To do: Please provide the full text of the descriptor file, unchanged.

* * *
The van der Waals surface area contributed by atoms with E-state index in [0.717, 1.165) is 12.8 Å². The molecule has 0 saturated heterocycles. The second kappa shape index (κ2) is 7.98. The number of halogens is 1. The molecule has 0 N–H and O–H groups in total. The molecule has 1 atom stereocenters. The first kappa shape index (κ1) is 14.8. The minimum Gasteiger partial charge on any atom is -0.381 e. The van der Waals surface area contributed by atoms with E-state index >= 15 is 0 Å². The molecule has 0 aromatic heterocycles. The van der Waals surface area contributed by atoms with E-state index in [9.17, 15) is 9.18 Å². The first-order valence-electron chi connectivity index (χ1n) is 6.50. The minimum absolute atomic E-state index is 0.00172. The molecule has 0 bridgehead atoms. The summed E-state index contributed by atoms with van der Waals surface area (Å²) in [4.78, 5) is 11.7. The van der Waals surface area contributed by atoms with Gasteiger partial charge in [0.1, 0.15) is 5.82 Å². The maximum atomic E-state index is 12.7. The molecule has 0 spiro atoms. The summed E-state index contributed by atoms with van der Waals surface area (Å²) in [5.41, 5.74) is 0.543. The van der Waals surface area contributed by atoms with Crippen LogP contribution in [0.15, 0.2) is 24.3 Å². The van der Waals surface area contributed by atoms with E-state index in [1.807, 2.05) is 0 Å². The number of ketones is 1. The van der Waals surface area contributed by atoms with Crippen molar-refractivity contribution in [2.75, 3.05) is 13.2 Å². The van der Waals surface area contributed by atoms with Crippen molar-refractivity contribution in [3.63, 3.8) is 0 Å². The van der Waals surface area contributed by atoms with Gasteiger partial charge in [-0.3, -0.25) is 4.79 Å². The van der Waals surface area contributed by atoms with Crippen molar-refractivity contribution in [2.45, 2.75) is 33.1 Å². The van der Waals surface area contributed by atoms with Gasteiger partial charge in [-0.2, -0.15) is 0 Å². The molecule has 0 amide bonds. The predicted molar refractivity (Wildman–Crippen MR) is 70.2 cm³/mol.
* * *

The van der Waals surface area contributed by atoms with E-state index in [0.717, 1.165) is 12.8 Å². The molecule has 0 saturated heterocycles. The second kappa shape index (κ2) is 7.98. The number of halogens is 1. The molecule has 0 N–H and O–H groups in total. The molecule has 1 atom stereocenters. The first kappa shape index (κ1) is 14.8. The minimum Gasteiger partial charge on any atom is -0.381 e. The van der Waals surface area contributed by atoms with E-state index >= 15 is 0 Å². The molecule has 0 aromatic heterocycles. The van der Waals surface area contributed by atoms with E-state index in [9.17, 15) is 9.18 Å². The first-order valence-electron chi connectivity index (χ1n) is 6.50. The minimum absolute atomic E-state index is 0.00172. The molecule has 0 bridgehead atoms. The summed E-state index contributed by atoms with van der Waals surface area (Å²) in [4.78, 5) is 11.7. The van der Waals surface area contributed by atoms with Gasteiger partial charge in [0.1, 0.15) is 5.82 Å². The maximum atomic E-state index is 12.7. The molecule has 0 spiro atoms. The summed E-state index contributed by atoms with van der Waals surface area (Å²) in [5.41, 5.74) is 0.543. The van der Waals surface area contributed by atoms with Crippen LogP contribution in [0.15, 0.2) is 24.3 Å². The van der Waals surface area contributed by atoms with E-state index in [1.807, 2.05) is 0 Å². The number of ketones is 1. The van der Waals surface area contributed by atoms with Crippen molar-refractivity contribution in [2.75, 3.05) is 13.2 Å². The van der Waals surface area contributed by atoms with Crippen molar-refractivity contribution in [3.63, 3.8) is 0 Å². The van der Waals surface area contributed by atoms with Gasteiger partial charge in [-0.3, -0.25) is 4.79 Å². The van der Waals surface area contributed by atoms with Crippen molar-refractivity contribution in [2.45, 2.75) is 33.1 Å². The van der Waals surface area contributed by atoms with Gasteiger partial charge in [-0.2, -0.15) is 0 Å². The molecule has 0 amide bonds. The predicted molar refractivity (Wildman–Crippen MR) is 70.2 cm³/mol.